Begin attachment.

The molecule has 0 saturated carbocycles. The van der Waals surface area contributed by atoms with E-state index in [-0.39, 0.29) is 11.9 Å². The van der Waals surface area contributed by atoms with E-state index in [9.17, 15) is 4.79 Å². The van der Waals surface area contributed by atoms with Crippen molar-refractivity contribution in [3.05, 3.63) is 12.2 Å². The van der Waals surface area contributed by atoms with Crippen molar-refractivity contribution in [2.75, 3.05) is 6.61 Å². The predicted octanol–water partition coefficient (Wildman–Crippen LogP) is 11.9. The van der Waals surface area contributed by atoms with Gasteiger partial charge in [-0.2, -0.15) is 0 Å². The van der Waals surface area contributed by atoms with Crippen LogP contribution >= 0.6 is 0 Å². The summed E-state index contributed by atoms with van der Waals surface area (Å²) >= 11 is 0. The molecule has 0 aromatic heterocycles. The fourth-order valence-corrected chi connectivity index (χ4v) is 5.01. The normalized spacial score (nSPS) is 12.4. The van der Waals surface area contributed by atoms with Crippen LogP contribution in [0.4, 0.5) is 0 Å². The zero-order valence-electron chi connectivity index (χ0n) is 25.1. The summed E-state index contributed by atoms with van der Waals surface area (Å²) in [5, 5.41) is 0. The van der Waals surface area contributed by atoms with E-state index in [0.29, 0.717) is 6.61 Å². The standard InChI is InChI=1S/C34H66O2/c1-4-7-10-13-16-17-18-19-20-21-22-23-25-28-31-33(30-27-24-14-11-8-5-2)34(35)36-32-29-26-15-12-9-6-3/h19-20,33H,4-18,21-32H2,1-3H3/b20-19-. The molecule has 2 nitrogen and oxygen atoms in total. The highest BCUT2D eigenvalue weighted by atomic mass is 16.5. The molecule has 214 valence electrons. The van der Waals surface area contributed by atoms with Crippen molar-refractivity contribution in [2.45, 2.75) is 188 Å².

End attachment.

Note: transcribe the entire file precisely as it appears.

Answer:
The molecule has 0 saturated carbocycles. The van der Waals surface area contributed by atoms with E-state index in [-0.39, 0.29) is 11.9 Å². The van der Waals surface area contributed by atoms with E-state index in [9.17, 15) is 4.79 Å². The van der Waals surface area contributed by atoms with Crippen molar-refractivity contribution in [3.05, 3.63) is 12.2 Å². The van der Waals surface area contributed by atoms with Crippen molar-refractivity contribution in [2.75, 3.05) is 6.61 Å². The predicted octanol–water partition coefficient (Wildman–Crippen LogP) is 11.9. The van der Waals surface area contributed by atoms with Gasteiger partial charge in [-0.2, -0.15) is 0 Å². The van der Waals surface area contributed by atoms with Crippen LogP contribution >= 0.6 is 0 Å². The summed E-state index contributed by atoms with van der Waals surface area (Å²) >= 11 is 0. The molecule has 0 aromatic heterocycles. The fourth-order valence-corrected chi connectivity index (χ4v) is 5.01. The normalized spacial score (nSPS) is 12.4. The van der Waals surface area contributed by atoms with Crippen LogP contribution in [0.4, 0.5) is 0 Å². The zero-order valence-electron chi connectivity index (χ0n) is 25.1. The summed E-state index contributed by atoms with van der Waals surface area (Å²) in [5, 5.41) is 0. The van der Waals surface area contributed by atoms with E-state index in [0.29, 0.717) is 6.61 Å². The standard InChI is InChI=1S/C34H66O2/c1-4-7-10-13-16-17-18-19-20-21-22-23-25-28-31-33(30-27-24-14-11-8-5-2)34(35)36-32-29-26-15-12-9-6-3/h19-20,33H,4-18,21-32H2,1-3H3/b20-19-. The molecule has 2 nitrogen and oxygen atoms in total. The highest BCUT2D eigenvalue weighted by atomic mass is 16.5. The molecule has 214 valence electrons. The van der Waals surface area contributed by atoms with Crippen molar-refractivity contribution in [2.45, 2.75) is 188 Å².